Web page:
Every interview has four basic parts:

1.) Where did they grow up and who were their early influences?
2.) What was their training, if any, and when did they move to New York City? And what did they remember about New York City and Off-Broadway at that time?
3.) What were their career highlights, their accomplishments, their failures, their passions, their regrets?
4.) Where do they see Off-Broadway going from here?

When we use the term Off-Broadway in our title, we use it as a catch-all phrase covering Off, Off-Off and alternative theatre. New York City has always had a tradition of non-Broadway theatre, and we cover both not-for-profit and commercial ventures in this project. When we speak of Off-Broadway here, we are mainly referring to post-World War II theatre in New York City—theatre that did not take place in Broadway houses. The actor Fyvush Finkel, who was born in 1924 and began working professionally as a performer at age 9, painted a vivid picture of pre-WWII theatre in New York City for us; Judith Malina gave us a sharp account of the founding of The Living Theatre in 1947 with her husband Julian Beck, but the Off-Broadway movement as we know it did not find its full voice until the early fifties. It was during that time that two major productions shouted to the world that Off-Broadway had arrived. It was then that Circle in the Square opened Tennessee Williams’ SUMMER AND SMOKE starring Geraldine Page, and Kurt Weill and Bertolt Brecht’s THE THREEPENNY OPERA, starring Lotte Lenya, opened at the Lucille Lortel Theatre, which was then called Theatre de Lys.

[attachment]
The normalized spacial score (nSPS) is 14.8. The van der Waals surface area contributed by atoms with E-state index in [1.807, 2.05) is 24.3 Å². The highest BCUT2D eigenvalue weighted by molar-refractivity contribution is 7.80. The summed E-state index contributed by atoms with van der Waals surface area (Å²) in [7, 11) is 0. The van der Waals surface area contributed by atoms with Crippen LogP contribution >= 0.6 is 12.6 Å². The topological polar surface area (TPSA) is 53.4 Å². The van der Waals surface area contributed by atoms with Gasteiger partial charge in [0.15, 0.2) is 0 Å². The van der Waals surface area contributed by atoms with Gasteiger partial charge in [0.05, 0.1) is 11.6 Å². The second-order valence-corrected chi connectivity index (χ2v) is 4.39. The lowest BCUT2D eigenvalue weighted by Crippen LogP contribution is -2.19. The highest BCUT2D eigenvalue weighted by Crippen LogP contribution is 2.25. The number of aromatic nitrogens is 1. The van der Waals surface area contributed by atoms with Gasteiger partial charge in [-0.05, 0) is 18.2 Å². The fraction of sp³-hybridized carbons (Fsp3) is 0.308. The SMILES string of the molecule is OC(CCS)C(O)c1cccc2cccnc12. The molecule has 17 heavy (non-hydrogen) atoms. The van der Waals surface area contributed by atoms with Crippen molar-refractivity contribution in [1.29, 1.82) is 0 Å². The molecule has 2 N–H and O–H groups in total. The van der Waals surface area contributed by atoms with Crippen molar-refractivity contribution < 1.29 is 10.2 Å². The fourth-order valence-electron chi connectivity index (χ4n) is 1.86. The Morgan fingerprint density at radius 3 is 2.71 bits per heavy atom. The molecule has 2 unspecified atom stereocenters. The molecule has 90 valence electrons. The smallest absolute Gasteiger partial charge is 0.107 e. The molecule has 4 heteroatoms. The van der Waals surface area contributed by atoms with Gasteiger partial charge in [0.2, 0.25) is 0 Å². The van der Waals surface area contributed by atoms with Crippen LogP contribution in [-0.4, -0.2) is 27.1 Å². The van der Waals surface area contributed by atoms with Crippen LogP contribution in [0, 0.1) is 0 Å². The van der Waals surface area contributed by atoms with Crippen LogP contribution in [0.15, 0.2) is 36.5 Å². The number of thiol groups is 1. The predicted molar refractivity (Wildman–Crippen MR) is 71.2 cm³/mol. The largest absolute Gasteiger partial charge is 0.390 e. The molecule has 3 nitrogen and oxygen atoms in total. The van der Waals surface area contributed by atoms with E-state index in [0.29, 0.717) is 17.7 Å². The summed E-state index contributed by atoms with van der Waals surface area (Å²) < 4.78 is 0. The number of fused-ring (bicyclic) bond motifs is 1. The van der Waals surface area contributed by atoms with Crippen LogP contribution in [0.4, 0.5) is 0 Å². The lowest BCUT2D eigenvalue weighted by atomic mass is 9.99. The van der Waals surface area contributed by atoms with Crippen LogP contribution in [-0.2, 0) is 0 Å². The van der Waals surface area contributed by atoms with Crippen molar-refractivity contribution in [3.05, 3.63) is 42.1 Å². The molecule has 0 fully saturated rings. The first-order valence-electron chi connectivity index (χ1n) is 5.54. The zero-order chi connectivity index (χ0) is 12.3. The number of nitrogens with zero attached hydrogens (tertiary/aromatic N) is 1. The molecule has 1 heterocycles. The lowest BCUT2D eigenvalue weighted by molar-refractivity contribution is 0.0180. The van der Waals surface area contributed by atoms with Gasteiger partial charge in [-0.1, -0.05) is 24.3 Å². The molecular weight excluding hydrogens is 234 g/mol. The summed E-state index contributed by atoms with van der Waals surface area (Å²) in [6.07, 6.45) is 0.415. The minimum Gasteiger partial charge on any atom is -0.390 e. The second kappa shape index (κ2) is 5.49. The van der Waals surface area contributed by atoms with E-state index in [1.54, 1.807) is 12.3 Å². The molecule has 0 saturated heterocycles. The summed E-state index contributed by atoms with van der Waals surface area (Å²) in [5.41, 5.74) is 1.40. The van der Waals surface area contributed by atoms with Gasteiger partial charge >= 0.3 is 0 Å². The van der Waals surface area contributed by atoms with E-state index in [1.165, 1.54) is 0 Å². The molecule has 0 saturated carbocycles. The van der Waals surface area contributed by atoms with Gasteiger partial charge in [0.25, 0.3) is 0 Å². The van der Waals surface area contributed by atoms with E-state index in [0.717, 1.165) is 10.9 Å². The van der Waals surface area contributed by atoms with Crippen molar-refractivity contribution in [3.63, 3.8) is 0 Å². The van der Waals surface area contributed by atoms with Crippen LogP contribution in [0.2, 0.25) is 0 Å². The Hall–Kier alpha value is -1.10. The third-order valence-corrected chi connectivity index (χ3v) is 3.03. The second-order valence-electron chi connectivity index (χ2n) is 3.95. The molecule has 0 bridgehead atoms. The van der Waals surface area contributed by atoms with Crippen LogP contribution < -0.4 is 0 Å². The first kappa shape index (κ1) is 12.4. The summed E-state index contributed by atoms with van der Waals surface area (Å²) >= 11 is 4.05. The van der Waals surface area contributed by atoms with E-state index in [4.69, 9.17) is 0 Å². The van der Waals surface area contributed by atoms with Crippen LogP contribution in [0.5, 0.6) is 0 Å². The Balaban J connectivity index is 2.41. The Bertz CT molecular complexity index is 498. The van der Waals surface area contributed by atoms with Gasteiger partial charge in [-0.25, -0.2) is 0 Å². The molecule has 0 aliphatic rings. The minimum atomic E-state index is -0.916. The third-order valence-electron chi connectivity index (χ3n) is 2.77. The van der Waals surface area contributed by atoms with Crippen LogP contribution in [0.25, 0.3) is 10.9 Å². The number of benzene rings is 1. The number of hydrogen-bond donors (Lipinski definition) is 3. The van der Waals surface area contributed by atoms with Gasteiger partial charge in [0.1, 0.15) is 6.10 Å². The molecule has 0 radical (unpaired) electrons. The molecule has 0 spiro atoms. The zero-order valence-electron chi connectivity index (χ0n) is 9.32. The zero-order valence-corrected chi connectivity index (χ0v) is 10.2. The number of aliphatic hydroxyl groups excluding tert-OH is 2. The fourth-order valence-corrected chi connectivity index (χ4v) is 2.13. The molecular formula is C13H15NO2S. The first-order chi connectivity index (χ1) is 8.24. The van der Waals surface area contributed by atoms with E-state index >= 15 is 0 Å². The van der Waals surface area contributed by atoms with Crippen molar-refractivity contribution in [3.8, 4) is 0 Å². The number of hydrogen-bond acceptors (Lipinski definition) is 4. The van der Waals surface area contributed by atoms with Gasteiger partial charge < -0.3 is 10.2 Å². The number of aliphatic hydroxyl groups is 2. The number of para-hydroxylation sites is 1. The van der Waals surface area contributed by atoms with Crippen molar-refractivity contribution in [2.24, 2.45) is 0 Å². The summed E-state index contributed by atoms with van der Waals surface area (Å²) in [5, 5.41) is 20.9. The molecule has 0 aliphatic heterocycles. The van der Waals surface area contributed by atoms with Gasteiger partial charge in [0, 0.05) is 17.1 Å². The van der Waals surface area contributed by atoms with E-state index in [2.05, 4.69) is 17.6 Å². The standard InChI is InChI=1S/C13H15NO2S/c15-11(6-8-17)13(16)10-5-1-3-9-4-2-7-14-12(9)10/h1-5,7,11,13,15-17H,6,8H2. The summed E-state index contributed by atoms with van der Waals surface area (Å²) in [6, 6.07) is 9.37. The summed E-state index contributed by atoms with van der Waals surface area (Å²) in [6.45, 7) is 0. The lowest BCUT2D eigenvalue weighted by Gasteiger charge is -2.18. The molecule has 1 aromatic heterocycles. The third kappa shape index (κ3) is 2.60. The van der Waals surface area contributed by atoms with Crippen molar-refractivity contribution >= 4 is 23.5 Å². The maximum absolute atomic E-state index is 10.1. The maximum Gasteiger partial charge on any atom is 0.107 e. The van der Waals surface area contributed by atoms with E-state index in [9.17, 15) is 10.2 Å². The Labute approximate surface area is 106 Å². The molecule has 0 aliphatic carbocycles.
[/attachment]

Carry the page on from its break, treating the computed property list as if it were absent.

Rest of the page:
We recorded our first interview for the Primary Stages Off-Broadway Oral History Project on June 11, 2014. Our first interviewee was my old friend, the actress Elizabeth Wilson, who had an extravagantly fruitful career Off-Broadway and has since passed. Sadly, a half dozen of our interviewees have died since we began the Project.

This OFF-CENTER website and the Primary Stages Off-Broadway Oral History Project are dedicated to paying tribute to Off-Broadway’s marvelous history. To date we have recorded close to one hundred interviews. And we are just getting started.